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Home and abroad, even politicians favouring reform eventually reach an end to what they're willing to say about the war on drugs. But Russell Brown suggests, despite politicians' fear of voter rejection, public opinion may in fact be moving on.
Helen Clark had been the Leader of the Opposition for less than a year when, in 1994, she expressed support for the decriminalisation of cannabis in an interview with 95bFM. The mainstream media response was swift and largely negative.
But she wasn’t shrinking from that stance when I went to interview her for a hip magazine I was helping to edit at the time. She was frank and articulate.
“I’ve sent a series of letters to conservative newspapers all over New Zealand dealing with the fact that I haven’t advocated the use of marijuana at all,” she said. “But what I’m saying is, the law doesn’t work and we can’t actively publicise the health risks of drugs when there’s a heavy stigma of criminality attached to them. It would be better to combine a de-emphasis on criminal penalties with a more upfront public health campaign.”
She might, she conceded, have spoken up earlier on the issue. “I had advice to say what I’m saying now when I was Minister of Health. And I looked at it and I thought, I need this like I need a hole in the head… But most of the things I was working on at that time I got through, and now I’ve been prepared to put my head up and say, actually, that’s what the advice had been and perhaps we should have some debate about it.”
She was interested to see how South Australia’s ‘partial decriminalisation’ system for cannabis worked out, “but the problem is, it puts all the power in the hands of the Police – they decide who they’ll divert. And that leaves plenty of scope for picking on people.
“And then there’s the really difficult issue, of course, of the hard drugs. Because all the things that one says about the control of cannabis can be applied to that. What is the point of making a wretched heroin addict into a criminal? Aren’t you better to address the problem of addiction?”
A review of the law was inevitable, she believed. And that was basically the last we heard from Helen Clark on the matter, at least in such frank detail. She never reneged on her stance, but it was hard to escape the feeling that the issue had returned to the ‘bottom drawer’. She had elections to contest.
Meanwhile, the 1998 Health Select Committee inquiry recommended that the government “review the appropriateness of existing policy on cannabis and its use and reconsider the legal status of cannabis”. Cabinet announced a year later that any such review would send “confusing messages to young people” and instead legislated a largely meaningless crackdown on smoking utensils. In 2003, another Health Select Committee inquiry urged broader and more consistent use of diversion in minor cannabis cases.
Last year, the Law Commission’s proposal for (among other things) a warnings system for cannabis possession was swiftly shot down by Justice Minister Simon Power. Labour, emboldened again by Opposition, released a health policy that promised to “work towards greater opportunities for diversion from the criminal justice system into treatment for those found in possession of illicit drugs.” Police Minister Judith Collins responded with almost the exact words of the National Cabinet 13 years before: the government could not be seen to be “soft on drugs”.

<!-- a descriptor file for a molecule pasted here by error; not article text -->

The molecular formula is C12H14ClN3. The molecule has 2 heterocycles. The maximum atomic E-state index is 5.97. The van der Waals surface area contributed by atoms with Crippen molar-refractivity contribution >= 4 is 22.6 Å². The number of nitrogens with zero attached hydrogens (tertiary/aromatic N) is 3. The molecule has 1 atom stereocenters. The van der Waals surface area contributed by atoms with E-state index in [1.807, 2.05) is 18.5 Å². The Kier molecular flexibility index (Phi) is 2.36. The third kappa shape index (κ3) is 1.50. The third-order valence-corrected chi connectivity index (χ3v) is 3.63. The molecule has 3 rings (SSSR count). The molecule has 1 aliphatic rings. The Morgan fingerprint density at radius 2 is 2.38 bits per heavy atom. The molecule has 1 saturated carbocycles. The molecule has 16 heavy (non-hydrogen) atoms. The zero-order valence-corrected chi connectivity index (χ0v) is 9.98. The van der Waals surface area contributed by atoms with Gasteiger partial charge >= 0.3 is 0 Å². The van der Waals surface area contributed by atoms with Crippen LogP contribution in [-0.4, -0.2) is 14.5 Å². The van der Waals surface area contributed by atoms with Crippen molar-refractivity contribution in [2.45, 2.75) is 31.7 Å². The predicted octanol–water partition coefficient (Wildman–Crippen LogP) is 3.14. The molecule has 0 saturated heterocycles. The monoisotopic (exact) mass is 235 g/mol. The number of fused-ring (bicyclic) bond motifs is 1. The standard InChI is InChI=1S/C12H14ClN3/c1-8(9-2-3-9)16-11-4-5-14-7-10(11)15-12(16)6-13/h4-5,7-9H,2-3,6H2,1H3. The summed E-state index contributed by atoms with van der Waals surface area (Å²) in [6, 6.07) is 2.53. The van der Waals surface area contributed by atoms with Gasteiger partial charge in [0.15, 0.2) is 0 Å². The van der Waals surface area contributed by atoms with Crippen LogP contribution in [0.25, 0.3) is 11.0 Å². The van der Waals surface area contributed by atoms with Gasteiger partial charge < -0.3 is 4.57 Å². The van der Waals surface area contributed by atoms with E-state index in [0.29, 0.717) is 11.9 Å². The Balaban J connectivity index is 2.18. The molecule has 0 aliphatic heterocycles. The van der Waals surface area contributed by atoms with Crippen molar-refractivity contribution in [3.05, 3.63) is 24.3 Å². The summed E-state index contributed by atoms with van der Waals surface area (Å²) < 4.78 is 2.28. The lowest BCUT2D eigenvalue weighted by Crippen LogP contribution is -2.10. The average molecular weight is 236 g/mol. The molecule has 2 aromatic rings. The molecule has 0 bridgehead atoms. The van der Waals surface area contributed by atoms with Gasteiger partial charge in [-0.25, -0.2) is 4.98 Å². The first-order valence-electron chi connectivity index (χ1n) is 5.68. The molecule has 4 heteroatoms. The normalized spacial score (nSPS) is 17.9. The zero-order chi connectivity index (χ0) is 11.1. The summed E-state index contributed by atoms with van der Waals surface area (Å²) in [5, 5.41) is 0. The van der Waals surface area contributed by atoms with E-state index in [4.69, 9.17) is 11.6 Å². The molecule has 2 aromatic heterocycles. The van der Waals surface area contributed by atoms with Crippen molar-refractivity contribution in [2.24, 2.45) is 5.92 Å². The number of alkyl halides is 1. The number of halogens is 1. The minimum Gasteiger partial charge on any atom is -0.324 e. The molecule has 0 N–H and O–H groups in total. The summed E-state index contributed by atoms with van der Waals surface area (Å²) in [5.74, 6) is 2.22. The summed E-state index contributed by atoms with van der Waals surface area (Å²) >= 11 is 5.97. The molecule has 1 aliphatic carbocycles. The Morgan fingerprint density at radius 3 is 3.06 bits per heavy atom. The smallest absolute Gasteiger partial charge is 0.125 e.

It is not exactly that nothing has happened. The courts, and to some extent the Police, have taken matters in their own hands by discharging or diverting more and more minor cannabis offenders – thousands of them every year. Effectively, the system is doing its best to route around the paralysis of the legislature – but without the tools that properly legislated reform would provide.
This is hardly just a New Zealand phenomenon. The political calculation, it is safe to assume, is that the electoral risk of moving on evidence-based drug reform greatly outweighs the potential gain. It’s not a vote winner. Even the Parliamentary Green Party wound up distancing itself from its best-known law reform advocate Nandor Tanczos, if not its reform policy.
The irony is that we have nearly all accepted the implicit case for public health over punishment by voting for leaders who themselves admit past illicit drug use – most notably, of course, Barack Obama – or who, like British Prime Minister David Cameron (supposedly captured as a loved-up 22-year-old in a 1988 rave video), dodge the question and plead the right to a “private past”.
In 2001, as a state senator, Obama declared “we can’t continue to incarcerate ourselves out of the drug crisis”, and in 2004, he called the war on drugs an “utter failure”. As a presidential candidate, he promised to let states have their way on medical marijuana. In office, he has presided over what Rolling Stone this year called a “government-wide crackdown on medical marijuana”. Cameron’s about-face – from 2005, when he openly countenanced “legalisation and regulation” and attacked politicians “posturing with tough policies” – has been, if anything, even more dramatic.
The world hadn’t changed, and the advice certainly had not. But both men had reached the level where the debate cannot be had. When will drug reform’s glass ceiling shatter? I genuinely wish I could tell you.
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